Monday, February 18, 2008

Condiment of the Week: BBQ Sauce

Nothing makes a grown man's eyes light up like the mention of something barbequed, but most often BBQ sauce is very lacking. Too many BBQ sauces are bland, too thick, or too liquid. While many different styles exist (Kansas City, Memphis, Texas etc.) they all have some things in common. A little bit of heat, a tangy citrus sweetness, and usually a little bit of smokiness. Many people have a recipe that has been handed down for years, but I want to first concentrate on the store bought kind because for many, actually creating home made BBQ sauce is a bit much to ask. Amazingly, many people buy the awful Kraft and supermarket brand BBQ that generally consists of a single flavor (honey, smoke, garlic) and are the consistency of too thick ketchup. I would only use these strictly for a marinade to get BBQ flavor, but never as a dipping sauce or a bas While there are some lesser-known brands, my three favorites include Stubb's, Bulls Eye and KC Masterpiece. Of the three, I actually like KC Masterpiece the best. It's easy to find in most stores, and has a nice sweet and smoky flavor with just a touch of heat. Stubb's is a little more spicy and vinegary, but I find it better for marinating and basting than actually using it like a sauce.

The best BBQ sauce usually is the one you make yourself. I remember watching Bobby Flay blind taste test a number of different sauces and could pick out his own home made version without flinching, which I still to this day find very impressive. While Bobby's recipe had a lot more heat and depth of flavor than your standard BBQ, most home made versions include the basics - vinegar, ketchup, water, onion, mustard (in some form) and brown sugar. Depending on how you like your BBQ, sometimes you will also find chipotle, honey and garlic. Personally, the best home made, and probably the best period, BBQ sauce is my friends’ mom's family recipe. Every time I go over for dinner I ask if BBQ sauce will be served, even if it is totally unrelated to the dish. If I could I'd put the sauce on her lasagna and salads, it's just that good. A thinner consistency than store bought, with small lumps of what I think is onion, it has an amazing combo of sweet, spicy and something else that I just can never put my finger on. The vinegar is very subdued, but you catch hints of it depending on what you eat it with. If she could bottle the stuff, I'd invest in that business in a second.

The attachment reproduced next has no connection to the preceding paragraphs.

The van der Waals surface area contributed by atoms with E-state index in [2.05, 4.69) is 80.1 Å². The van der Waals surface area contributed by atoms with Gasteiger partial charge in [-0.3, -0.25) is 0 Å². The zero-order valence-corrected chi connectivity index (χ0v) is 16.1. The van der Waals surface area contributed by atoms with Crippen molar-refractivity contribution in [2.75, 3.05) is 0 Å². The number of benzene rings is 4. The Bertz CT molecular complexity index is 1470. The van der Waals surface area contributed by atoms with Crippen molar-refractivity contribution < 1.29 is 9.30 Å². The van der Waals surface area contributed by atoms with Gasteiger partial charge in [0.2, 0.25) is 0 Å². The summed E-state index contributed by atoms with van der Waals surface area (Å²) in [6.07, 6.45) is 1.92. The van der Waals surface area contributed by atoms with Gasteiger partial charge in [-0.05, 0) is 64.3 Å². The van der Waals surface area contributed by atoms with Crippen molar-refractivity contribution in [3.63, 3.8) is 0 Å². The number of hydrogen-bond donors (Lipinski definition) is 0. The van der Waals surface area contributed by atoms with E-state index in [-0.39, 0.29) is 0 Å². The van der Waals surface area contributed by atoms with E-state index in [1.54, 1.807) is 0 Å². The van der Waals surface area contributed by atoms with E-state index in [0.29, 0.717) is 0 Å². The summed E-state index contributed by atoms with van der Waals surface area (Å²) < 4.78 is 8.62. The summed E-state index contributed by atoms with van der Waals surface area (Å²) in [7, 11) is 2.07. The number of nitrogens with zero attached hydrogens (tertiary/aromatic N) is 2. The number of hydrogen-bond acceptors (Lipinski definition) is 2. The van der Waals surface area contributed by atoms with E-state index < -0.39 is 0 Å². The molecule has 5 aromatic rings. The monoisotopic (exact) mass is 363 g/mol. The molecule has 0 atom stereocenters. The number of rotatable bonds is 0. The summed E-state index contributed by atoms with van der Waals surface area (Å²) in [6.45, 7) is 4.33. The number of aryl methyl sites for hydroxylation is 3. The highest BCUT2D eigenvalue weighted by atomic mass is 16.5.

B-B-Q = Heaven

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